pete
pete
1 day ago
Reply to  DaveyB

In a book i read about the Paras in Helmand they bought some Indian 7.62 that did not have enough propellant to cycle a GPMG properly !

DaveyB
DaveyB
1 day ago
Reply to  pete

Sadly true. In Afghan in particular, things normally kicked off in Spring. This is when the Taliban who had travelled south to Pakistan for the winter. Came back with fresh troops from the training schools.

During these months you will expect clashes everyday. As the Taliban blooded their new recruits. Which meant that we burnt through ammo. Some years were worse than others and the QMs couldn’t keep up. Hence why we had to buy ammo from other sources.

Gunbuster
Gunbuster
4 days ago

Is this the improved 556 and 762 rounds? The new rounds have a steel core, not just a tip and have a better penetration performance Vs Body armour and plate

monkey spanker
monkey spanker
4 days ago
Reply to  Gunbuster

I’ve looked but so far haven’t found out. The improved bullets look really good so hopefully it’s them.
Germany have announced €1.3 billion in Ukraine aid with another 4 IRIS-T SLM SAMs systems among another equipment.
This will Germany the 2nd biggest contributor. I wonder if the U.K. will try to get back on top.

Quentin D63
Quentin D63
3 days ago
Reply to  monkey spanker

It might help Germany to score a Poland CAMM sized order from Ukraine? Pity we can’t help them with CAMM.

Jonathan
Jonathan
4 days ago
Reply to  Gunbuster

Yes Radway green produce both 5.56 and 7.62. The Enhanced performance 5.56 NATO (European) round L31A1 ( all steel core in same old 95% copper, 5% zinc gilding envelope ), same weight as the old NATO SS109, same ballistic performance ( you will not notice a difference shooting the new and old round) but better penetration. The 7.62 round is confusingly called high performance 7.62 ( L59A1) not enhanced performance like the 5.56..it’s different again and moves from the all lead core of the old NATO standard to a haft lead but steel tipped core ( same gilding envelope). Thing… Read more »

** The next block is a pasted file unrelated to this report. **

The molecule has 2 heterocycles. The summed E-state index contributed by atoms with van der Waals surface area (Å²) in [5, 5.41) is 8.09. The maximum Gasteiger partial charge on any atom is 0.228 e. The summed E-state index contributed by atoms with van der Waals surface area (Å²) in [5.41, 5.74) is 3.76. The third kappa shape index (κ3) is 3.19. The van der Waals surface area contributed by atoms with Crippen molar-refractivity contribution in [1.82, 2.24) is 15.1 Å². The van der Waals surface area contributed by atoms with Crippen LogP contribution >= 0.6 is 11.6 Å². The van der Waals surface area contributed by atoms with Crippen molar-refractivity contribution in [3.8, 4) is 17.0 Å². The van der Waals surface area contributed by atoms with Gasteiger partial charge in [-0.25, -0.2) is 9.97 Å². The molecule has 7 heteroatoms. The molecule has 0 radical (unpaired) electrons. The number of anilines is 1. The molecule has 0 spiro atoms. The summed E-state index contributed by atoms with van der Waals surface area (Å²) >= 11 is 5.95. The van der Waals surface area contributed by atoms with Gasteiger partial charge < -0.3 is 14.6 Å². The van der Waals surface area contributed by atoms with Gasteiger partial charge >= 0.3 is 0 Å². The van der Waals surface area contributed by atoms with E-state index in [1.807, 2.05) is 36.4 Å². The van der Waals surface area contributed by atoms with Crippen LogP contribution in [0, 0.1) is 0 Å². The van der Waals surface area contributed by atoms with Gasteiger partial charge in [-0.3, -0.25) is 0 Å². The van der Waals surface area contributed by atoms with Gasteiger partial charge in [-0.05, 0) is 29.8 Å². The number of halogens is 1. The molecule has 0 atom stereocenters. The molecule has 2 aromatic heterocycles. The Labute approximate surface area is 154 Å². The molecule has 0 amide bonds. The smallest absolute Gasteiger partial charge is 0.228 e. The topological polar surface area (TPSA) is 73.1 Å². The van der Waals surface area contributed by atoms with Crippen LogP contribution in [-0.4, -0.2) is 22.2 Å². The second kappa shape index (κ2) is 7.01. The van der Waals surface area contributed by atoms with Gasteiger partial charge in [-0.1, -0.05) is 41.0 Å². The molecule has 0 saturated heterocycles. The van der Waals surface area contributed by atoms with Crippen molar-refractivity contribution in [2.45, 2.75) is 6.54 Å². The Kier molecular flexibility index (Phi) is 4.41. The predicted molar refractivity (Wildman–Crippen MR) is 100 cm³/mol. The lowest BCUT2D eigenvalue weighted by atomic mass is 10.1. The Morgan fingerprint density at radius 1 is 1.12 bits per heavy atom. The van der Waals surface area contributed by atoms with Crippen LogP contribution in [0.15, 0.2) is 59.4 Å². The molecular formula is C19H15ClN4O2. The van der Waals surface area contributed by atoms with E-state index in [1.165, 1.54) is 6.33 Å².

ABCRodney
ABCRodney
4 days ago
Reply to  Jonathan

Very interesting info thanks, So essentially is the US using a soft top bullet with the ability to expand on impact ?
I always thought that was banned by The Hague convention Rue 77 which funnily enough we and they both opposed 124 years ago.

Jonathan
Jonathan
3 days ago
Reply to  ABCRodney

Hi ABC it’s not quite that simple The Hague convention band any bullet that expanded in the human body..but it was created 120+ years ago and was essentially considering bullets that expanded using the low velocity weapons of the time. So hollow points and unjacketed monolithic lead bullets that had been weakened. The issue is you fire a monolithic lead bullet from a modern high velocity weapons it’s spreading and breaking up no matter what. The British army Lee metford (1888-1895) had a muzzle velocity of 621ms an SA80 A2 has a muzzle velocity of around 920ms ( or 50%… Read more »